The Royals will not, as it turns out, fire the manager after their most successful season in decades. And by the reaction around town, you’d think David Glass had knocked on each fan’s door and personally punched them in the nose.
There is a strong case both for and against Ned Yost, and in a backward way, the fan debate is a positive sign. The Royals matter again, in the way that onlyother
baseball teams have mattered the last 20 years or so. They finally have players good enough that the generally overstated role of a big-league manager is important. Let’s be honest: Trey Hillman was overmatched, but, hey, Casey Stengel wasn’t going to do much with that bunch.
Today, the Royals finish their most successful and interesting season in a generation. They have been baseball’s best and worst team over separate three-week stretches. They have the game’s best defense, but worst power hitting. They have the league’s best bullpen, but at least two holes in their lineup.
In other words, they have definite strengths and weaknesses, which is another way of saying they are like the vast majority of teams they’ll compete with next year.
That means this is one more critical offseason in The Process. It is general manager Dayton Moore’s job to maintain a very good pitching staff and address obvious needs on offense.
And now that Moore has gone public with his support of manager Ned Yost, it’s Yost’s job to validate the confidence.
Which means he must change.
Yost’s approval rating in Kansas City is similar to that of higher taxes and the Raiders. These things are hard to gauge, of course, and harder to explain.
With Yost, it seems to be a combination of a handful of backfired strategic moves, an often gruff personality and the fact probably few fan bases in baseball actually like their manager.
In reality, the most important thing a manager must have is the support of the players. Managers are usually fired once they lose their players’ support, and this is likely why Moore decided to keep Yost: The players like him.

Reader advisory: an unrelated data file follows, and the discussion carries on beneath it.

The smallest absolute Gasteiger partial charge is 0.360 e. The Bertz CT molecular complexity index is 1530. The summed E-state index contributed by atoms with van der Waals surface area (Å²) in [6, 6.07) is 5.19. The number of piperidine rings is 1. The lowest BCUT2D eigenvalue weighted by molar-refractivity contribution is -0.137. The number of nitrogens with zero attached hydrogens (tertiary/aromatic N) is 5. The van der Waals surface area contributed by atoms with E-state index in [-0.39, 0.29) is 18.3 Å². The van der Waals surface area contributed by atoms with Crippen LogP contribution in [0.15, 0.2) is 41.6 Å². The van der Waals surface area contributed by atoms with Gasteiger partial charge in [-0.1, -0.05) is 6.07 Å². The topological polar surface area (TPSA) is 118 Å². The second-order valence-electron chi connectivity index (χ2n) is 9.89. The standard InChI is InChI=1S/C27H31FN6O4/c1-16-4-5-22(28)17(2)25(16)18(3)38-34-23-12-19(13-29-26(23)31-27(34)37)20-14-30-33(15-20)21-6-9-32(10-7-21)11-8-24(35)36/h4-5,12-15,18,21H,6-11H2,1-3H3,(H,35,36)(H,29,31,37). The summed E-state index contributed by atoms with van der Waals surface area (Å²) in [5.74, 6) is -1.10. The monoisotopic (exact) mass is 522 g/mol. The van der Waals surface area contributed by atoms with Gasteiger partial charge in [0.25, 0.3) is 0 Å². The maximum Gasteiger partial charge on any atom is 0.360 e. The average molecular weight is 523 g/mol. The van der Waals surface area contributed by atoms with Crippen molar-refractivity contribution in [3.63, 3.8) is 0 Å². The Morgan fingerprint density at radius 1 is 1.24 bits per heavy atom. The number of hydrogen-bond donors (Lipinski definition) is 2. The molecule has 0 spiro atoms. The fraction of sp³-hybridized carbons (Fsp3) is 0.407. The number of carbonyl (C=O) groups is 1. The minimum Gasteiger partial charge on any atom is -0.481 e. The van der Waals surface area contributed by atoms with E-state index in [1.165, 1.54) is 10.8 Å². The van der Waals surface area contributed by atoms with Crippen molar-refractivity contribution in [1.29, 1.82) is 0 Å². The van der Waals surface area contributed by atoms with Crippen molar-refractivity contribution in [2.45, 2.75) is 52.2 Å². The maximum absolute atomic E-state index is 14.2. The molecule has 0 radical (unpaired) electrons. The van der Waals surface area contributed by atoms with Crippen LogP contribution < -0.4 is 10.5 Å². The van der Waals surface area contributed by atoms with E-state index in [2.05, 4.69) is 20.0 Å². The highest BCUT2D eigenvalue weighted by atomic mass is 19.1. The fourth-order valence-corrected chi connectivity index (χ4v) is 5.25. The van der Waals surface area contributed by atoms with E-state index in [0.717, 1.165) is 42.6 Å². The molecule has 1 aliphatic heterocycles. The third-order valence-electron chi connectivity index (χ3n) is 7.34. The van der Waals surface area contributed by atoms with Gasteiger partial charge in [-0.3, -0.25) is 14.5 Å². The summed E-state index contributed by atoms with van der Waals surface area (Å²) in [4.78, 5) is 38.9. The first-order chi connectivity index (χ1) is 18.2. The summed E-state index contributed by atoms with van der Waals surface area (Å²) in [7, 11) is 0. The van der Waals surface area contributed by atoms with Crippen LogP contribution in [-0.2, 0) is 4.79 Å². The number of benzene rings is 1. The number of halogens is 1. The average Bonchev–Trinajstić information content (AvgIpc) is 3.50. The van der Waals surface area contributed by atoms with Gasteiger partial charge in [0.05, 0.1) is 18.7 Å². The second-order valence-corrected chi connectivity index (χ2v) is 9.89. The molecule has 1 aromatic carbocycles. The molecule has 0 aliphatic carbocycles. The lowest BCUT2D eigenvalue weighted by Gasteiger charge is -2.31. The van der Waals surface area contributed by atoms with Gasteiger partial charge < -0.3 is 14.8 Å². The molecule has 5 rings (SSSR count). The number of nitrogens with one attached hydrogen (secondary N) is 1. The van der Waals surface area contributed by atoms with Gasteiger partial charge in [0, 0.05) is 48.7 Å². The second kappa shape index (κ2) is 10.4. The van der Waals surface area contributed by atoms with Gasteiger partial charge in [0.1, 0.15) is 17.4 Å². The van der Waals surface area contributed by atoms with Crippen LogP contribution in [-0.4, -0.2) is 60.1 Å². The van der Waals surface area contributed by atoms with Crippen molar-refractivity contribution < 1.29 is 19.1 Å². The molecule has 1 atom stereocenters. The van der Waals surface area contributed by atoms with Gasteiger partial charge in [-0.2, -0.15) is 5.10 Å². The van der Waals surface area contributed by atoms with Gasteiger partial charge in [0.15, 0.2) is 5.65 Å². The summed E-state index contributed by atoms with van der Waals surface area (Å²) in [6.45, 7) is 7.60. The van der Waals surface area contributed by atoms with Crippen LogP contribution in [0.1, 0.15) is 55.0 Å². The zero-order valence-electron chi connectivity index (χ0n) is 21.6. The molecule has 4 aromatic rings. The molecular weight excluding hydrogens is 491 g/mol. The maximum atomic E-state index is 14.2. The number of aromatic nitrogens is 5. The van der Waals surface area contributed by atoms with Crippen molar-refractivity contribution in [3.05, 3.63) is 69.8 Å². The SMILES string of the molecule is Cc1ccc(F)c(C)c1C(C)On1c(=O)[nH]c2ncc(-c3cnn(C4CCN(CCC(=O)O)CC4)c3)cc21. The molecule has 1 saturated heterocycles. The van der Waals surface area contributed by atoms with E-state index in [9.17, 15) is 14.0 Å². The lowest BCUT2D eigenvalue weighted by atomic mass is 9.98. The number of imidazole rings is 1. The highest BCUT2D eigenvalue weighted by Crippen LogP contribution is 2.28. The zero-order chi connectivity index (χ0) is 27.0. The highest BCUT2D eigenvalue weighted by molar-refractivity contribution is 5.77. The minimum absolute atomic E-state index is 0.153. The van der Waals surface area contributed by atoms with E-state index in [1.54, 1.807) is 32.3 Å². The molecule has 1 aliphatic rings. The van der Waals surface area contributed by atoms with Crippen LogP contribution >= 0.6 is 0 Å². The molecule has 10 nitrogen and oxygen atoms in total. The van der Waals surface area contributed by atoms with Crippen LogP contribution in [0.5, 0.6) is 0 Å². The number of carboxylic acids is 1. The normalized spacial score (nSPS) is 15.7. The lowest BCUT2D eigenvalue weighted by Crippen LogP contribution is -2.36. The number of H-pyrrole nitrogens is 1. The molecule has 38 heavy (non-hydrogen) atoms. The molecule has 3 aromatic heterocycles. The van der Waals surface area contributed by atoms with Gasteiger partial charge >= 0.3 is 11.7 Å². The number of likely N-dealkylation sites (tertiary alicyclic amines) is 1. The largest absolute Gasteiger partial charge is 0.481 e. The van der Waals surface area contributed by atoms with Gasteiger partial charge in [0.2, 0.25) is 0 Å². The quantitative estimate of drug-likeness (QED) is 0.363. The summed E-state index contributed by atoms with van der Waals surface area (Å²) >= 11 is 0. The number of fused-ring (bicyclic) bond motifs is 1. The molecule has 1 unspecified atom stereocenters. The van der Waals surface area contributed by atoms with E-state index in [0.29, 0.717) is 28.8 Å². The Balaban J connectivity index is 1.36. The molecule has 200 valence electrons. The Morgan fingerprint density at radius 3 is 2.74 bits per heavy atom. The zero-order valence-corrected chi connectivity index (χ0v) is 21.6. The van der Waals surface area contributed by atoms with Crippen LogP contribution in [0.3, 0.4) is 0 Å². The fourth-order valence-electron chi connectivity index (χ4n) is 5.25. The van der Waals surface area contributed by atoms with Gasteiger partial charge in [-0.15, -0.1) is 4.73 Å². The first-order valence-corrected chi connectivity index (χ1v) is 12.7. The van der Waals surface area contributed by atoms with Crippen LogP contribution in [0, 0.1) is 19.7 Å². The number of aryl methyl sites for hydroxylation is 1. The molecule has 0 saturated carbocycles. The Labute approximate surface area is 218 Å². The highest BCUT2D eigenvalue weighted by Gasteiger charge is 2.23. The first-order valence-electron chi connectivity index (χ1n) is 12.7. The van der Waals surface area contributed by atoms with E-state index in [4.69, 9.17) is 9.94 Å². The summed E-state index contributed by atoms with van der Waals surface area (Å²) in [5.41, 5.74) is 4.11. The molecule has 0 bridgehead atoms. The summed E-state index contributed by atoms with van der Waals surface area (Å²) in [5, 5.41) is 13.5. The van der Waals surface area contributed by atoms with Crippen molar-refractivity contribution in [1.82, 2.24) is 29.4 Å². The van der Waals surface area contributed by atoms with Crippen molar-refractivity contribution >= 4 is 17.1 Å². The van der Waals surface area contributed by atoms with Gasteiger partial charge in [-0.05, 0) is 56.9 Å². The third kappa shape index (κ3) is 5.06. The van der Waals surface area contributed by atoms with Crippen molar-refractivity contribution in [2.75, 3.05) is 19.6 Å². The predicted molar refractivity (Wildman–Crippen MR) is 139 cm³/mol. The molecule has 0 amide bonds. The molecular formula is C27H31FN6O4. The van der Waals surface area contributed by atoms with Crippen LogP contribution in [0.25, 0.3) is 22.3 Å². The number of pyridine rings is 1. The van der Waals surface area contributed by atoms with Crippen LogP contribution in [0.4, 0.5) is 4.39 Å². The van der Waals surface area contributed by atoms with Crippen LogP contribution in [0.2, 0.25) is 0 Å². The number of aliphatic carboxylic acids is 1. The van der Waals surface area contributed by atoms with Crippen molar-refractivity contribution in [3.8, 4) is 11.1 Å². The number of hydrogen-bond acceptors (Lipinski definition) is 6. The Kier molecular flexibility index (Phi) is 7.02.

Yost has been with this group for most of four seasons. He is the only big-league manager Eric Hosmer, Mike Moustakas, Sal Perez, Greg Holland, and Danny Duffy have known. Alex Gordon’s shift to the outfield happened a few weeks after Yost took over.
He was the manager in Milwaukee when Lorenzo Cain and Alcides Escobar were coming through the system. Yost was the manager in Kansas City when Luke Hochevar went to the bullpen, when James Shields changed the clubhouse and when Jeremy Guthrie got another chance.
Yost and this group have history. They know one another’s rhythms, each other’s priorities. They know one another’s fears and triumphs and unspoken communications. He always supports his players in public, and in turn they listen to him in private. There is value in this.
His track record on strategy, like all managers, is mixed. Managers make too many decisions for it to be anything else. The mistakes are easy to remember and point out, like what we might as well call “the Guthrie game” in Detroit, or batting Escobar second in the order 69 times.
What’s harder to remember are successes like the hit-and-run that keyed a win in Chicago when Gordon called Yost “our player of the game,” sticking with Holland as the closer when fans wanted Kelvin Herrera and enough feel for his bullpen that the group leads the American League in ERA and WHIP.